The SaaS (Software As A Service or perhaps better named Software As A Solution) industry is a rather new business model in terms of how long it’s been a thing, but in a lot of ways, the SaaS model is really just the re-skinning a very old business model into something new and shinny. At the end of the day, the SaaS business model is really just an agency model backed by a core piece of technology. Clients pay what is essentially a retainer (a subscription fee) and in return, they get a deliverable. In the case of a well designed SaaS model, that deliverable is ultimately defendable ROI – not technology as many believe. Really good SaaS Models don’t just do this lightly, they do it at a level that no one in their right mind would think about cancelling their subscription to build and maintain their own solution.
That being said, technology is rarely the difference between competing SaaS Vendors that cost $200, $2000, and $20,0000 per month. Instead, it’s the level of service and after a certain point – it’s the defendable ROI.
A few months ago I was in the process of vetting potential new vendors for something fairly commoditized. I won’t go into the details, but it’s a type of technology that 99.9% of online business use. It’s nothing revolutionary or really that complex, but put in the hands of the right people, it one of the most powerful sales channels available and yet, it’s very rarely fully utilized.
The $200 Per Month Solution. Technology!
The sales engineer for the $200 per month solution harped on the technology of their product. The pitch was pretty simple; their company was creating a better tool and offering it at a lower cost. They saw themselves as true technology providers in a world were clients were adapting their core technology to solve all kinds of issues for a fraction of the cost. I would have to dedicate significant resources from within my department to run it, but they were absolutely right in that the raw materials were there to make this a monster ROI driver even with using my own resources to make it sing. Best of all, the license to use the product would only set me back $200 per month.
The $2,000 Per Month Solution. Pedigree + Service.
The next sales engineer focused on the pedigree of their company and the level of service they would provide. This particular vendor provided a variety of related services and they are arguably a ‘leader’ in the industry. And unlike the first technology only solution – they did most of the day-to-day work too. Like the first sales engineer, they focused their pitch significantly on how this particular software (or set of software) under their expert guidance and account management could drive a lot of raw revenue. And unlike the first sales engineer, we actually dove into the numbers over a few meetings. The numbers were impressive when we backed into them: 6 figure revenue numbers for $2000 per month.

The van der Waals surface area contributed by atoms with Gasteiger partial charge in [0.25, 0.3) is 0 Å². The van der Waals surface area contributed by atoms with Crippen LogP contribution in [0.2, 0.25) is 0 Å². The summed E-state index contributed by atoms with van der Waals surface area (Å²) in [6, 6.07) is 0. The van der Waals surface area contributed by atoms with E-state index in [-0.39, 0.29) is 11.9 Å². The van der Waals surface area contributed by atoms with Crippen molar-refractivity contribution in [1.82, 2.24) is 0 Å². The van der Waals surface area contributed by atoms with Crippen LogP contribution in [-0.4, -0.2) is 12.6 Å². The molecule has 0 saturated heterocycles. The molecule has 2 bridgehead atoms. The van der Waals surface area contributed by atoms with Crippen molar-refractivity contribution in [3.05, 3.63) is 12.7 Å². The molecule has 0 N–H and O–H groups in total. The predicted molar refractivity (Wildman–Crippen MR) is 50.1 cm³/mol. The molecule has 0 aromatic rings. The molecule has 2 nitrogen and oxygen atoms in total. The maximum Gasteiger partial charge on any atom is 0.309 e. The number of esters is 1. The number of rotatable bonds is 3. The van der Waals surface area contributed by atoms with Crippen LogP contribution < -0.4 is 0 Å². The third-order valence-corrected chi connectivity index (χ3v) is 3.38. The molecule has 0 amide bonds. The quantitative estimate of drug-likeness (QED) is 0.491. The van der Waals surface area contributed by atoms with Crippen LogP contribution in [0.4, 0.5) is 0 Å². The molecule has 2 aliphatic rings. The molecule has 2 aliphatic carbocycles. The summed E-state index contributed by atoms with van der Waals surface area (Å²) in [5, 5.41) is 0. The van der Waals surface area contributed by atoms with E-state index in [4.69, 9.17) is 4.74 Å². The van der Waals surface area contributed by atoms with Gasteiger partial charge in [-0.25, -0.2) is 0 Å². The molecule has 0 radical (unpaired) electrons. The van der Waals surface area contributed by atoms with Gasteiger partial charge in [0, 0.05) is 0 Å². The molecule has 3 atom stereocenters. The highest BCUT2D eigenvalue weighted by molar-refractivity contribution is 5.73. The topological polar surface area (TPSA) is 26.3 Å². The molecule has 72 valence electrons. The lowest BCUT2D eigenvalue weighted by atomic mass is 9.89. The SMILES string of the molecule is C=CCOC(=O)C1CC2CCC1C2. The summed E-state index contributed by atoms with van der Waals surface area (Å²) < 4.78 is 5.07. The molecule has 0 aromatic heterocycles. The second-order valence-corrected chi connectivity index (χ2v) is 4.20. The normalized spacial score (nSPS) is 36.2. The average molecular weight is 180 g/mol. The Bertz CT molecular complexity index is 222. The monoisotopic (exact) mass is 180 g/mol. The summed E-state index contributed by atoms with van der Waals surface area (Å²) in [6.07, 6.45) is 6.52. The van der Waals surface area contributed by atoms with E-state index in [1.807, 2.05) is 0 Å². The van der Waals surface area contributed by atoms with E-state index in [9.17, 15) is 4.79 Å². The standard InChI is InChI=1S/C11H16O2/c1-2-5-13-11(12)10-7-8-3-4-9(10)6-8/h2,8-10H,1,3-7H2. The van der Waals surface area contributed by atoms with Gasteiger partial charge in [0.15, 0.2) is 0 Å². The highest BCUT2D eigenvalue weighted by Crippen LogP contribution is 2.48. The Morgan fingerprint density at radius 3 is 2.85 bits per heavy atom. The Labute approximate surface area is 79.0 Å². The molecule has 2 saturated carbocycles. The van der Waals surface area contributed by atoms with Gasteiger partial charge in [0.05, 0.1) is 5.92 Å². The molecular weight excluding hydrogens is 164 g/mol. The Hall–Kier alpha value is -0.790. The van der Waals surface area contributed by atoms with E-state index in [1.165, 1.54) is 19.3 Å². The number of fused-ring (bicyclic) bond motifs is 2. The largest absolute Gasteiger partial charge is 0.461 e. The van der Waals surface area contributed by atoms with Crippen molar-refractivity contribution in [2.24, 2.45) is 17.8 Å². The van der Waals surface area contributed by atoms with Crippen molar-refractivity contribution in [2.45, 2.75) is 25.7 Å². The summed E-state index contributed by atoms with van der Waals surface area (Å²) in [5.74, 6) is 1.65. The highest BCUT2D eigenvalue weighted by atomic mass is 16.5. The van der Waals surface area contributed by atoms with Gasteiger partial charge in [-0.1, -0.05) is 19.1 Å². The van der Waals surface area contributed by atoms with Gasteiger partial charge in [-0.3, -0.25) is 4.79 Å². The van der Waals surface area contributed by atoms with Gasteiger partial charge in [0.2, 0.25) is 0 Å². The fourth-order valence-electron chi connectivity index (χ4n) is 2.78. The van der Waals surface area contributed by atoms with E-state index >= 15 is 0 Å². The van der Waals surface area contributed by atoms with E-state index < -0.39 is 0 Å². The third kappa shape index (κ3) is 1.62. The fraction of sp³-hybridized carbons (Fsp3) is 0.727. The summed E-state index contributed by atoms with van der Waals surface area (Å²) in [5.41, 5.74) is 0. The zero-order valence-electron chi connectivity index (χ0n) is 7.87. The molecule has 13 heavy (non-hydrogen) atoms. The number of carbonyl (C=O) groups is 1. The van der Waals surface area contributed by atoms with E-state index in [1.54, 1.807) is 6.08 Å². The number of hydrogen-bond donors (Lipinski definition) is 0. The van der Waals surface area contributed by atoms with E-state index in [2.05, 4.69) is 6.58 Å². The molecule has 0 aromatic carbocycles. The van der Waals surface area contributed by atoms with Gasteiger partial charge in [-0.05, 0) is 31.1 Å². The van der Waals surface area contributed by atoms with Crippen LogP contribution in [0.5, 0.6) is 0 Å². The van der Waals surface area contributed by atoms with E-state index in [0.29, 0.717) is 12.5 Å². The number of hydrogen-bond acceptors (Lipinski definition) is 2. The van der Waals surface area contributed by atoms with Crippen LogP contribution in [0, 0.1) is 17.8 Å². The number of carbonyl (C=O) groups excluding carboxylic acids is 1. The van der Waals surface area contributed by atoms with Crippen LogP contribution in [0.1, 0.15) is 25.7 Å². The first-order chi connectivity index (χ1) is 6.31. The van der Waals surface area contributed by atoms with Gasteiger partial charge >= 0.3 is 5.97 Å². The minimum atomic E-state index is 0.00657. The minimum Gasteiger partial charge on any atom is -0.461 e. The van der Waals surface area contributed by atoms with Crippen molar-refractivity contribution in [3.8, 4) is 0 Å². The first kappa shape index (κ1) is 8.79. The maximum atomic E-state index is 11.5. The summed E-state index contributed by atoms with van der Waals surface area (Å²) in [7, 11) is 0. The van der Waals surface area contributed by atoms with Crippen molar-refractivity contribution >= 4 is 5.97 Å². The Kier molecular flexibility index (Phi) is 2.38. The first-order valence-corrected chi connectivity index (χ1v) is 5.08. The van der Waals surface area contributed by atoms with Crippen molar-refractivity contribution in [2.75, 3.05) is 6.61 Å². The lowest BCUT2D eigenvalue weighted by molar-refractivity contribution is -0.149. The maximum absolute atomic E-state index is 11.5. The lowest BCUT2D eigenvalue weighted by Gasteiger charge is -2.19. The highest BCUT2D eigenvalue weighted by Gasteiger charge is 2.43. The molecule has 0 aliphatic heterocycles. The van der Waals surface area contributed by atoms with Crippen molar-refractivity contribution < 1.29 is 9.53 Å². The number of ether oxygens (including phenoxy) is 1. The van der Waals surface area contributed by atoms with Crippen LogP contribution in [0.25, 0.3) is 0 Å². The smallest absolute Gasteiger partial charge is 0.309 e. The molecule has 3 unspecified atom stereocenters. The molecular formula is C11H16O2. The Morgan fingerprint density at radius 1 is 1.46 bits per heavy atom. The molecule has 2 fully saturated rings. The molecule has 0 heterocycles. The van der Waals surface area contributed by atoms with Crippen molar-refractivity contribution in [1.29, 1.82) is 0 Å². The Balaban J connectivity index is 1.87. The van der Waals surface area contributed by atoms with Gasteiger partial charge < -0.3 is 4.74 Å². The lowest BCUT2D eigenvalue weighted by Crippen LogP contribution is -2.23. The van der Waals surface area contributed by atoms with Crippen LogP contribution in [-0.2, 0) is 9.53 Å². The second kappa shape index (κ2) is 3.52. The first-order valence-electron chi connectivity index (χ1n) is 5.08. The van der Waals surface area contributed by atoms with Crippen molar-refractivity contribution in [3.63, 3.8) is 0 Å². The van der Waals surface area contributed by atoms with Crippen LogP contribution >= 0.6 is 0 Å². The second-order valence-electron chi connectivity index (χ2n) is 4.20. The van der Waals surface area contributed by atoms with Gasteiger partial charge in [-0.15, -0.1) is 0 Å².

The $20,000 Per Month Solution. Defendable ROI.
The last sales engineer also focused on understanding my issues just like the others. And of course, we went through the ways their software could help alleviate my pain points and how their accounts team was built to provide best-in-class service. They also spent the time to back into some numbers with me. In fact the numbers we backed into where nearly identical to the $2,000 per month vendor! But a few days later when the sales engineer came back to me with a price – $20,0000 per month – they then asked me if they thought that was a reasonable price considering the revenue I would be driving. My answer was pretty clear – I didn’t have an issue with the ROI multiple (5x is well more than I would get if I just spent more on driving traffic), but they were exactly 10x more expensive than another well established vendor providing almost the exact same output.
The sales engineer agreed, but then asked me if I could deliver explicit proof that the piece of software was driving such a high ROI. And if I could – how much of my own time (the most valuable resource any of us posses) would I need to do so? They were rather forward questions – but the reality is the sales engineer was right. At $24,000 per year – I better have a very good answer to those questions. I knew how I could do it, but it was going to require quite a bit of my time and something I’ve learned to truly dislike – solving issues by stacking code on code. If you are a non-developer, firstly learn to code and two, that’s what avoidable nightmares are made of. Don’t do it.
When I answered I could figure out a way to back into an incremental ROI number, the sales engineer agreed, I could build a way to provide clear proof of the ROI of the $2,000 per month solution, but was that the best use of resources? That’s a tough call, but a fair question. The sales engineer then opened up to me and point blankly informed me their company doesn’t really sell technology. They sell defendable performance that delivers a clear ROI. At the end of the day, this sales engineer new I would have to defend my decisions. And their product did just that.